It's the numbers in China that demand attention. Not just the population figure of 1.35 billion, though that is big enough - it's all the other numbers that not only add up, they spell out a tantalising word to New Zealand exporters: opportunity.
Try these for size. 38 children are born every minute in China; 54,720 every day and just under 20 million every year. There are 240 million vehicles are registered in China; it costs US$12,000 to register one in Shanghai. It's a bad place to be a pig - 50 per cent of the world's pork is eaten in China.
Here's another: the burgeoning Chinese middle class, younger people (20-50) with disposable income and estimated to be 250-300 million strong, are forecast to grow by 100m (some estimates say 150m) in the next 10 years. Nations are scrabbling for a share of this enormous market.
The Chinese are keen and increasingly sophisticated consumers, buying $10 billion of luxury watches each year, consuming 2.7 billion cups of coffee and buying 5.1 million cars a year.
Travel spending will soon reach $60 billion annually.
New Zealand's leading exports to China are dairy, forestry and meat. When it comes to food, New Zealand's ability to access the potential of that growing middle class is made clear by some other figures.
China has 21 per cent of the world's population but only nine per cent of the arable land. Farm land is eaten up by contamination, including overuse of fertilisers. China's deserts are growing - 4.5 billion tonnes of soil is eroded away each year. Pollution is a major factor. Air pollution contributes to 7 million premature deaths a year in China. Water purity and availability is another growing concern. Rural Chinese are pouring into the cities, causing vast urbanisation rates.
China cannot entirely feed its own people from within; food quality is a growing concern among those same Chinese middle classes.
So a little country sitting down at the edge of the world with a clean, green reputation (well, mostly), a history of quality produce (even after the botulism scare) and who have a good, open relationship with China as evidenced by a landmark free trade agreement should be well placed. Right?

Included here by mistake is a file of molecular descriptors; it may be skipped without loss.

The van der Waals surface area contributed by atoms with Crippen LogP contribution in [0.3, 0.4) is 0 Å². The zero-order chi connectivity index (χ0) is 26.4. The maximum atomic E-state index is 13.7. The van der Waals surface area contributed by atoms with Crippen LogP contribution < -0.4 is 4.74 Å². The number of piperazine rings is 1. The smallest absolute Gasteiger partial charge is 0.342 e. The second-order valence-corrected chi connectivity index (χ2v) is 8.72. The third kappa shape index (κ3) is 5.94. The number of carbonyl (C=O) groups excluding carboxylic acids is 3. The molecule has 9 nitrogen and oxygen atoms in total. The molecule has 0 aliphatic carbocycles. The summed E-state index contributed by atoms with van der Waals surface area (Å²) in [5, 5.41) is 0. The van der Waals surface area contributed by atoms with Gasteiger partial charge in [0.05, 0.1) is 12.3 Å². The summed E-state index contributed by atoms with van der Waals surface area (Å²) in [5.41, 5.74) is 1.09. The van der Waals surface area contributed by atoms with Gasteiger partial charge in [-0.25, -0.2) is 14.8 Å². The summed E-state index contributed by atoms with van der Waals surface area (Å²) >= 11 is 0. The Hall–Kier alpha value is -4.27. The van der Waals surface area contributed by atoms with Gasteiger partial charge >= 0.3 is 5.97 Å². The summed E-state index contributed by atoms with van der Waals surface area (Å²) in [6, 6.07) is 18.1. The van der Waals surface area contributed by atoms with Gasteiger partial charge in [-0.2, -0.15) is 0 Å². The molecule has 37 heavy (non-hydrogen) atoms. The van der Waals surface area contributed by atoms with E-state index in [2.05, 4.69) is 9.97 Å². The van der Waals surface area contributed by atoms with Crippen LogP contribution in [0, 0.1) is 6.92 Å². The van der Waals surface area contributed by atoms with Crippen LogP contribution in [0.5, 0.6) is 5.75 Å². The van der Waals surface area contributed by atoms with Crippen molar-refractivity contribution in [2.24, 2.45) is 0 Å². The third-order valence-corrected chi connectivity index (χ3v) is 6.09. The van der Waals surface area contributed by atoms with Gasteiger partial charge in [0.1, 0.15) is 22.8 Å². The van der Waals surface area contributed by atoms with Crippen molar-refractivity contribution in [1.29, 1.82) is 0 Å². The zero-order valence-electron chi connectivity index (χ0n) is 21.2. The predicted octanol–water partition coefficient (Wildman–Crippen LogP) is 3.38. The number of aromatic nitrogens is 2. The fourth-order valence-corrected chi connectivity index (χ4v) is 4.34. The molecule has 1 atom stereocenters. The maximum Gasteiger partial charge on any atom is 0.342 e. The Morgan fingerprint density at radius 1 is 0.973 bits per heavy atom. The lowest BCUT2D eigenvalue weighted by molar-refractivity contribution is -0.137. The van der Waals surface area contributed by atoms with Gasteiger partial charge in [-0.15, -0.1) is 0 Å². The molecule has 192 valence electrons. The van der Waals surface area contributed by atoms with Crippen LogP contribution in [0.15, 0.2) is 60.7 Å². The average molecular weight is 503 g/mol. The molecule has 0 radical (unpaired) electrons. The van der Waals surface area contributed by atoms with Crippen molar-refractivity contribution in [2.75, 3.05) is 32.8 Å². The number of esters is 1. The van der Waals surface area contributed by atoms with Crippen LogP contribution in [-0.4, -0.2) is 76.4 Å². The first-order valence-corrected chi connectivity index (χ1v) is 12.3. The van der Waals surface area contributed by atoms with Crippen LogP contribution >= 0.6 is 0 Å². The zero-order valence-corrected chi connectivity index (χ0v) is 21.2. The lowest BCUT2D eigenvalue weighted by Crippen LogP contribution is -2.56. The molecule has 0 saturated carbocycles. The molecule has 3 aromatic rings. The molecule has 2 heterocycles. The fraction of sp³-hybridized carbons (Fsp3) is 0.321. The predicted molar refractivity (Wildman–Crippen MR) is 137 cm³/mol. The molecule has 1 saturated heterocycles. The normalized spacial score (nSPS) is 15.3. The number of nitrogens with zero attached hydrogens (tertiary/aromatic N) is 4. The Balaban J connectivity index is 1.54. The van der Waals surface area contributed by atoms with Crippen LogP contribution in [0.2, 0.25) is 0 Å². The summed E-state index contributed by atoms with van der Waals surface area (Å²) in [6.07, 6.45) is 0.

Yes, and so New Zealand is - but that comes with a "but" about as big as the growing middle classes. China's modern history is littered with corporate corpses who tried to surf the numbers wave but over-balanced and drowned. One example is Nokia, the Finnish mobile phone giant who went from owning 30 per cent of the Chinese market in 2011 to about two per cent last year. This is a volatile market where tastes and trends can change markedly and quickly.
While many Chinese are fond of luxury Western brands as status symbols, growing numbers are backing Chinese-made goods. Late in 2012, only 14 per cent of Chinese consumers were buying local branded goods. Less than 18 months later, that figure has risen to 40 per cent.
New Zealand Trade & Enterprise predict big opportunities for companies in a wide range of industries - not just food and beverage, infrastructure and technology projects, health and education. However, Chinese interests are also buying up international food producers. The Financial Times reported earlier this month that mergers and acquisitions in the food and beverage sector reached 17 per cent of total M&A in China so far this year - almost toppling buys in the energy and power sector, traditionally China's biggest area of acquisitions.
"Chinese businesses are also used to extreme volatility so they do not just focus on one area; they diversify as risk mitigation," says Glen Murphy, NZT&E regional director in China.
That sends a strong message to New Zealand businesses hoping to cash in: there is little point just playing the numbers game; sending up commodities based on price. There is a long game to be played with China with factors like commitment, quality and trust wound into one package. Nokia's fall can easily be someone else's - but the risk is smaller if a country and its producers are seen as genuine partners.